"Carrol is Big Bird!" Mother said.  Mother fooled me before, so I was dubious.  I wasn't rude enough to say it, but this fellow was clearly a young hippie and NOT Big Bird.   He must have met this reaction before because he raised one hand above his head, moved his fingers like a mouth, and said, "Hi!"  Suddenly Big Bird appeared before me.  I was a believer.

I wanted that drive to last forever, but it didn't.  We dropped the men off at their hotel, and that was the last I ever saw of Kermit The Person.  The show was great, featuring a few skits and songs with human characters, and Big Bird was the star.

After the show, I saw a cluster of even littler kids crowded around Carrol Spinney at the door to the Coliseum Green Room.  My sister and Lee Kroeze, her childhood companion and neighbor, were among the pint-sized fans. Spinney must have taken the heavy bird body off and only wore the Big Bird legs 

Carrol Spinney and Kermit Love
 on the set of Sesame Street.
working the puppet head above his own. Talking to his young fans in Big Bird's voice, I don't think they noticed his body was missing.  

My sister got his autograph and saved one of the dyed-yellow turkey feathers constantly falling off Big Bird's costume.  She displayed her Sesame Street autographs and her Big Bird feather in a frame in her room for many years. Hopefully, she still has it somewhere.  

Spinney and Love Shoot an outdoor scene.

Saturday, May 7, 2022

Godzilla and Perry Mason

 In 1954, Japanese studio Toho, released Gojira, a copy of America's Beast From 20,000 fathoms, remade with political and strong anti-nuclear overtones.  It quickly became the most attended, highest-grossing release in Japanese film history.  

The uncut film in Japanese found a limited release in the USA, almost exclusively in Japanese neighborhoods.  In 1956, American producer Joseph E. Levine paid Toho $25,000 for the American rights to distribute Gojira.  Gojira was a made-up word with no English equivalent, so Levine sounded it out phonetically and came up with "Godzilla."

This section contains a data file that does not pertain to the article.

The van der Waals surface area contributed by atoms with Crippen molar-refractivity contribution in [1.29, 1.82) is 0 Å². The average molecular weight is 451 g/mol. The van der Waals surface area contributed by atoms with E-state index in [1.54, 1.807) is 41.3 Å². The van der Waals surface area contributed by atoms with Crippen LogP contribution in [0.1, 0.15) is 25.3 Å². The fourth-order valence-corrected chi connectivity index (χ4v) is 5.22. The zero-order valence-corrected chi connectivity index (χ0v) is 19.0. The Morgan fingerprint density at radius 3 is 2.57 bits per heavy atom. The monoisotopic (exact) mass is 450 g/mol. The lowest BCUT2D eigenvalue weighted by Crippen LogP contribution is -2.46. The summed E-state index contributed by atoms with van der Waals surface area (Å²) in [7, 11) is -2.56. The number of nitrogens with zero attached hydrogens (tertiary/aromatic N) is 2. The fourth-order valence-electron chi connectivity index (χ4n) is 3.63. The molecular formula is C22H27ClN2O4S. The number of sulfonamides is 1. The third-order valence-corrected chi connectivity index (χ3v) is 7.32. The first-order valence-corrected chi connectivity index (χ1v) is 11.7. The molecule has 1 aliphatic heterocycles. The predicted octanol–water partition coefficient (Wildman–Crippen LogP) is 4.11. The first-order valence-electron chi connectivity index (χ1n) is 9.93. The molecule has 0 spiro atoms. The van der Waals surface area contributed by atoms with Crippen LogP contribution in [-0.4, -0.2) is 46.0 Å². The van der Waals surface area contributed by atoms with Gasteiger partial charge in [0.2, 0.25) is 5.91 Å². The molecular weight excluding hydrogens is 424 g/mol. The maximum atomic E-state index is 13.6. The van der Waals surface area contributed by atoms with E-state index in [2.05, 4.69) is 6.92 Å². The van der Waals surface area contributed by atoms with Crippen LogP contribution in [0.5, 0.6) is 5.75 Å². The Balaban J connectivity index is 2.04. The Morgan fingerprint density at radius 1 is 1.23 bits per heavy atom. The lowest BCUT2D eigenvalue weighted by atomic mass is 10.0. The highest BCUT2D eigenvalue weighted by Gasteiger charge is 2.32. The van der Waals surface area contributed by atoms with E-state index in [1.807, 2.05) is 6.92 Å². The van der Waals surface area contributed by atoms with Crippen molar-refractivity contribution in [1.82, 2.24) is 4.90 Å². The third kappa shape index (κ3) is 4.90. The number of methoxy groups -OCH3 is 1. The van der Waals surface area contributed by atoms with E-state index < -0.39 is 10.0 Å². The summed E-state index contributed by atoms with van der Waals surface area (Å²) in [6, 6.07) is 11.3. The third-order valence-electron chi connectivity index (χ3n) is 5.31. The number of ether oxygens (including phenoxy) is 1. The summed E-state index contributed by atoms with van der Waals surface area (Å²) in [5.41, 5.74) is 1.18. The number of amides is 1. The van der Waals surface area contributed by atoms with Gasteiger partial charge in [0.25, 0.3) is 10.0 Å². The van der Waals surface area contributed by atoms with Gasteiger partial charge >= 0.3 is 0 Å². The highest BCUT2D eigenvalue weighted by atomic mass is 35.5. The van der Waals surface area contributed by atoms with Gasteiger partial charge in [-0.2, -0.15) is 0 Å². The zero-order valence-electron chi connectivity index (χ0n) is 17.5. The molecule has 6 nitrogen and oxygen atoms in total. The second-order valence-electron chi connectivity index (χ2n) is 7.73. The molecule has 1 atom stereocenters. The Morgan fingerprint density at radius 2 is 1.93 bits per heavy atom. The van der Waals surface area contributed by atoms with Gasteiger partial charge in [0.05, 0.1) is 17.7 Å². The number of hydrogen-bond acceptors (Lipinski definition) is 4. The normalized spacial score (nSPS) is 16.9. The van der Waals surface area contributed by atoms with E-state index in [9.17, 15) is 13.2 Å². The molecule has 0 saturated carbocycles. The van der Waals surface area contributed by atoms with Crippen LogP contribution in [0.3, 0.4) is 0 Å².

Afraid American audiences wouldn't appreciate the film's political overtones, Levine trimmed out almost twenty minutes.  He then injected scenes shot in Los Angeles with American actor Raymond Burr with body doubles of Japanese characters in the original footage to try and match the existing Japanese footage.  He randomly picked Steve Martin's name for Burr's character many years before the banjo-playing comedian became famous for his song "King Tut".  

Adding the subtitle "King Of The Monsters", Godzilla was released to American Audiences in 1956 to the same baby boomer, drive-in audiences that fueled the 50's sci-fi craze and rivaled the success of many home-grown films.  

The original Japanese version was hard to come by in the US.  As monster obsessed as I was, I never saw it myself until bootleg versions became available on VHS in the 90s.  

In 1957, CBS hired Burr to play Perry Mason, one year after Godzilla King Of The Monsters.  Mason was a pulp novel character featured in over eighty novels beginning in the 1930s.  He appeared in films and radio with other actors before television.